Experiment Basics Designs Psych 231 Research Methods in

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Experiment Basics: Designs Psych 231: Research Methods in Psychology

Experiment Basics: Designs Psych 231: Research Methods in Psychology

Exam 2 a week from today n First draft of Class Experiment APA paper

Exam 2 a week from today n First draft of Class Experiment APA paper due in Labs this week n Announcements

n n So far we’ve covered a lot of the about details experiments generally

n n So far we’ve covered a lot of the about details experiments generally Now let’s consider some specific experimental designs. n n Some bad (but common) designs Some good designs • • 1 Factor, two levels 1 Factor, multi-levels Factorial (more than 1 factor) Between & within factors Experimental designs

n How does anxiety level affect test performance? Random Assignment Dependent Variable Anxiety Low

n How does anxiety level affect test performance? Random Assignment Dependent Variable Anxiety Low Test Moderate Test test performance participants 1 factor - 2 levels low moderate anxiety

participants Dependent Variable Anxiety Low Test Moderate Test High Test 1 factor - 3

participants Dependent Variable Anxiety Low Test Moderate Test High Test 1 factor - 3 levels test performance Random Assignment low mod anxiety high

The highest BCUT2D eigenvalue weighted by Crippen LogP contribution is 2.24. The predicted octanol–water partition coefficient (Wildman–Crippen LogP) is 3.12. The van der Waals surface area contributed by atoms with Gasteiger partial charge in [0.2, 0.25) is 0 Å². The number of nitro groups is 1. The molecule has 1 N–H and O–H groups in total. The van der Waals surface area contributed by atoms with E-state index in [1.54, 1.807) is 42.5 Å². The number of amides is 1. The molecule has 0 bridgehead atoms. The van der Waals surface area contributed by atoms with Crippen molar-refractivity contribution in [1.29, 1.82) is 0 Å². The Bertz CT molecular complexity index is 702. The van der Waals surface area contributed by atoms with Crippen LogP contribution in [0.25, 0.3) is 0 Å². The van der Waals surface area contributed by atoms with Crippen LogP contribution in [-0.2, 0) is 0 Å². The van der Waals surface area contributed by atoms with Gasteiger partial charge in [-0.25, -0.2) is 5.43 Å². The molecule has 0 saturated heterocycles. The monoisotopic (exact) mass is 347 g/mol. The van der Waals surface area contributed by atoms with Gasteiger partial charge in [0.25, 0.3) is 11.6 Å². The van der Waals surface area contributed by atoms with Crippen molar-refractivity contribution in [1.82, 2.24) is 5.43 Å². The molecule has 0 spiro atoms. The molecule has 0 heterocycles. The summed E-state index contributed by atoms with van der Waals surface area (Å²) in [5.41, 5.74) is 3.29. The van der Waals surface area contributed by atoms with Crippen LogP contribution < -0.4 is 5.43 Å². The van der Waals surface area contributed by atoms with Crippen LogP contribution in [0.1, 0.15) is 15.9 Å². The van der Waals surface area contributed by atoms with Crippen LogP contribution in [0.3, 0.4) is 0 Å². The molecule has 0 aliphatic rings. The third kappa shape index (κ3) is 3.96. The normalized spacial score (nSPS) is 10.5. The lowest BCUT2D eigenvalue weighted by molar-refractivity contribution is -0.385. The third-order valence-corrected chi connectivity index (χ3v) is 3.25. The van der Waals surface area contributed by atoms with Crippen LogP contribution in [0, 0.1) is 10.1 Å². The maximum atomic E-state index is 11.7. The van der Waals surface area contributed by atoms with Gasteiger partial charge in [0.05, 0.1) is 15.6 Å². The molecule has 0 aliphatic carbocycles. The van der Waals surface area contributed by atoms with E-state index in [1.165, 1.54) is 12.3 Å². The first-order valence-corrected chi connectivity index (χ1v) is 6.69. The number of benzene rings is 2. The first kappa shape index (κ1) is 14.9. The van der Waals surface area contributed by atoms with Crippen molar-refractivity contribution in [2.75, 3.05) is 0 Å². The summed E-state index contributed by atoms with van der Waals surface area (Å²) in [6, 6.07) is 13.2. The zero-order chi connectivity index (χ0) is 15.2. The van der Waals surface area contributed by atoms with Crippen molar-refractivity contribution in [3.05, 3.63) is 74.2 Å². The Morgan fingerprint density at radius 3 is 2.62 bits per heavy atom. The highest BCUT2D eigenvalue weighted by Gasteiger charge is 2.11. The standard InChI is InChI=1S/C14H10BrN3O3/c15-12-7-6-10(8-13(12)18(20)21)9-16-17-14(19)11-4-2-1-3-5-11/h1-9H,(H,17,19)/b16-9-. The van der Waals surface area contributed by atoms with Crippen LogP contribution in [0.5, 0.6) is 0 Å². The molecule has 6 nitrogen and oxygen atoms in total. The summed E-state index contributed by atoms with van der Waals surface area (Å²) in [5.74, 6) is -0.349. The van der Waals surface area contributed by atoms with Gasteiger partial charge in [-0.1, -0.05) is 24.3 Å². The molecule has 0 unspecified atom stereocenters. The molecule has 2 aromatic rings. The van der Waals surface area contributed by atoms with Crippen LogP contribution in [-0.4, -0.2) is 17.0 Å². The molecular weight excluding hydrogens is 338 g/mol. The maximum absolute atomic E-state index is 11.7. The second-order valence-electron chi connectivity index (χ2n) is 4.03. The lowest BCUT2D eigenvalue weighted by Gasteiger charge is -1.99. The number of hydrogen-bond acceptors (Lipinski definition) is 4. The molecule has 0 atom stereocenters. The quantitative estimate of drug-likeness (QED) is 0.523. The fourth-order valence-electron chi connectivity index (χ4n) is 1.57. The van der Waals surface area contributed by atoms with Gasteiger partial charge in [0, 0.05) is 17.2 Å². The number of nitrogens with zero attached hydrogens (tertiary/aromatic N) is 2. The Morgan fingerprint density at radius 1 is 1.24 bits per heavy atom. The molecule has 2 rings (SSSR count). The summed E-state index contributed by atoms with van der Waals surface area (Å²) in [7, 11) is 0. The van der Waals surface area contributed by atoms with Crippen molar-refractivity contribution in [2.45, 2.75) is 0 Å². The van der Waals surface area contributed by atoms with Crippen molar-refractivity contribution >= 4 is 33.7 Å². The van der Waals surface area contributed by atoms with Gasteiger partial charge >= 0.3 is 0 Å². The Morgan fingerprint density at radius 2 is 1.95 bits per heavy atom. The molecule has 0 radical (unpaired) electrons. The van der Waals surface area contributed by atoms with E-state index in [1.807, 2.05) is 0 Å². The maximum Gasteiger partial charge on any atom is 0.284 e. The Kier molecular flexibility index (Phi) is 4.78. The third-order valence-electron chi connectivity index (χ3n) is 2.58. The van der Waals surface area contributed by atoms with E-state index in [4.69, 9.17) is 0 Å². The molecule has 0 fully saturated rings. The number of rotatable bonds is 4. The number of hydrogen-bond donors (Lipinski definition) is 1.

n Two or more factors n Some vocabulary • Factors - independent variables •

n Two or more factors n Some vocabulary • Factors - independent variables • Levels - the levels of your independent variables • 2 x 4 design means two independent variables, one with 2 levels and one with 4 levels • “Conditions” or “groups” is calculated by multiplying the levels, so a 2 x 4 design has 8 different conditions A 1 B 2 B 3 B 4 A 2 Factorial experiments

Two or more factors n n Main effects - the effects of your independent

Two or more factors n n Main effects - the effects of your independent variables ignoring (collapsed across) the other independent variables Interaction effects - how your independent variables affect each other • Example: 2 x 2 design, factors A and B B 1 • Interaction: • At A 1, B 1 is bigger than B 2 • At A 2, B 1 and B 2 don’t differ Dependent Variable n B 2 A 1 A Everyday interaction = “it depends on …” Factorial experiments

n Rate how much you would want to see a new movie (1 no

n Rate how much you would want to see a new movie (1 no interest, 5 high interest) n Ask men and women – looking for an effect of gender Not much of a difference Interaction effects

n Maybe the gender effect depends on whether you know who is in the

n Maybe the gender effect depends on whether you know who is in the movie. So you add another factor: n Suppose that George Clooney might star. You rate the preference if he were to star and if he were not to star. Effect of gender depends on whether George stars in the movie or not This is an interaction Interaction effects A video lecture from The. Psych. Files. com podcast

n The complexity & number of outcomes increases: • A = main effect of